By Dr. Bill Cassidy, United States Senator for Louisiana, CNBC
If good policy is good politics, the Infrastructure Investment and Jobs Act is both. It’s good for the country, which barely has a passing grade on our infrastructure, C-, and good for the American worker. The COVID-19 pandemic and its lockdowns brought our economy to a temporary standstill. How someone fared, depended on their circumstances.
If someone could make a living through online video calls with access to high-speed internet in the comfort of their home, they often did quite well. If someone worked with their hands, things were often quite different. Employment levels and opportunities have not returned to those in the lower quintiles of our economy to the levels achieved before the pandemic. This is where the bipartisan infrastructure bill would come into play. Continue reading here.
- Midlands Voices: We can find agreement on funding much-needed infrastructure work, by Congressman Don Bacon, Omaha World-Herald
We have been talking about this for over a decade, and our decaying infrastructure cannot wait much longer. We need to reach across the aisle, find consensus and solve a big challenge facing our country — now.
- Rep. Bacon says he will support bipartisan infrastructure bill, Omaha World-Herald
STATE FACT SHEETS
- White House Releases State Fact Sheets Highlighting the Impact of the Infrastructure Investment and Jobs Act Nationwide
- Nebraska Fact Sheet
CIVILIAN CLIMATE CORPS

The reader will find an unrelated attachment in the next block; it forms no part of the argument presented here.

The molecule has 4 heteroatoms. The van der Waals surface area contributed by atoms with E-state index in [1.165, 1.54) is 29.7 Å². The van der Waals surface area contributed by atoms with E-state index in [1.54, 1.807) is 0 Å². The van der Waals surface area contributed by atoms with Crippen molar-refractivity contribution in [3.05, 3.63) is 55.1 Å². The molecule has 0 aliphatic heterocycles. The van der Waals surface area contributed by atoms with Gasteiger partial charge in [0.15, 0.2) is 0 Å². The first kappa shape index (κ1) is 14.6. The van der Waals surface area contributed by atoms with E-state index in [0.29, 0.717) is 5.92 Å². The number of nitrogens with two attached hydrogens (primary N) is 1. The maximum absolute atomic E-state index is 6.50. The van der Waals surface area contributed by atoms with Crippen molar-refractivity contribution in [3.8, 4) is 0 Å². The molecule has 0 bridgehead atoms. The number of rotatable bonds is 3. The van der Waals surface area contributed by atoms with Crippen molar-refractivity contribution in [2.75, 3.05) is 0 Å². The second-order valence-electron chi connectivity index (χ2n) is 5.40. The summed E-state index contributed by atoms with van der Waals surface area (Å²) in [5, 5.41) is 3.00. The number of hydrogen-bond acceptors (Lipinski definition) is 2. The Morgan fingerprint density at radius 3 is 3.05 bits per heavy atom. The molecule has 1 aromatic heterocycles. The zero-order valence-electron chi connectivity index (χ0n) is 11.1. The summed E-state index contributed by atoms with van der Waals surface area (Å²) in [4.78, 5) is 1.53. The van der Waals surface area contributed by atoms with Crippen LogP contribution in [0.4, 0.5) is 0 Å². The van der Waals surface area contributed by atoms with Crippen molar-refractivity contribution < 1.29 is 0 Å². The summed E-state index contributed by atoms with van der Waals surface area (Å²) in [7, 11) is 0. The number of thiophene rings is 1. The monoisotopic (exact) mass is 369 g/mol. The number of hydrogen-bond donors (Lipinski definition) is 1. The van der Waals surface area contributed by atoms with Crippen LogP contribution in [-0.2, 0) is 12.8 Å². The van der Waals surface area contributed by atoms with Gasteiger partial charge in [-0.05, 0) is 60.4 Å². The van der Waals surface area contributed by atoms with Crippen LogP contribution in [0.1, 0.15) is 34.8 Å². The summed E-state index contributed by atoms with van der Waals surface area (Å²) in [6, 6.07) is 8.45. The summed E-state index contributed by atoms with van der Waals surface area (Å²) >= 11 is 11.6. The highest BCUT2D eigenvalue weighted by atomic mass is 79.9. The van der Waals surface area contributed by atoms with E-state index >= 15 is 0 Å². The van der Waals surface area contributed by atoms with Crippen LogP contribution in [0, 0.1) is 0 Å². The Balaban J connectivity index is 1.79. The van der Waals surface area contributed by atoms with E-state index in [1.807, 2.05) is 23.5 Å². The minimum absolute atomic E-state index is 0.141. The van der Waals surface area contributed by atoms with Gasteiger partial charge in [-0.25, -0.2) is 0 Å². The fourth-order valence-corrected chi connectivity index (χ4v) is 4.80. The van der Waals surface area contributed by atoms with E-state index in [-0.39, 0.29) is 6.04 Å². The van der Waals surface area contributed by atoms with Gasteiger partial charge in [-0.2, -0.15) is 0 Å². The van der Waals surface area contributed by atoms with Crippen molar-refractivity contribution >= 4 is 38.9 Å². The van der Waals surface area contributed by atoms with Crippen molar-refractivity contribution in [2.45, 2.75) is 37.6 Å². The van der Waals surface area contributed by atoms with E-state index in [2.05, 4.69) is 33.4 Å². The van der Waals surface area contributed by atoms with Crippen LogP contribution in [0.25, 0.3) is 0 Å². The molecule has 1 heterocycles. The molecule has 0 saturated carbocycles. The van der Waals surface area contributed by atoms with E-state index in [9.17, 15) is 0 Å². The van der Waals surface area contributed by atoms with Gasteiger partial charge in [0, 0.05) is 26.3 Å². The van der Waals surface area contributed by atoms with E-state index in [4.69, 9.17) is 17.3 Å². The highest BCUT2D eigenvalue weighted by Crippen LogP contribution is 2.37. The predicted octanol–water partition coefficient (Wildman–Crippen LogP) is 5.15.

Invest in a robust civilian climate corps to build our resiliency — our lives depend on it, contributed by Representative Joe Neguse and Mary Ellen Sprenkel, president and CEO of The Corps Network, the National Association of Service and Conservation Corps, The Hill
There is also already a modern corps model. There are more than 130 corps across the country operated by non-profits, state governments, and universities. These programs — located in rural towns and big cities alike — are grounded in communities and responsive to local needs. Many programs have partnered with local, state, and federal agencies for decades to engage young people in disaster resilience, conservation, and park maintenance projects.
CLEAN ELECTRICITY PAYMENT PROGRAM (CEPP)
80% Clean Electricity Payment Program = Enormous Job Growth, Natural Resources Defense Council
A clean energy policy like the one under consideration in Congress right now could expand the workforce by nearly 8 million jobs and generate $1 trillion in economic benefits over the next 10 years. New analysis released today demonstrates that a well-designed Clean Electricity Payment Program (CEPP) will support a strong clean energy economy, and is vital to addressing the climate crisis.
Additional Recommended Reading
- The Infrastructure Bill & Pension Funds – A $3 Trillion Action Item, Contributed by Norman Anderson, Forbes. By my conservative calculation, we could easily add $1 trillion – or more – of disciplined capital to long-term infrastructure investment by bringing institutional investors into high priority projects.
- Investment in EV infrastructure could add $1.3 trillion to U.S. Gross Domestic Product, KTTN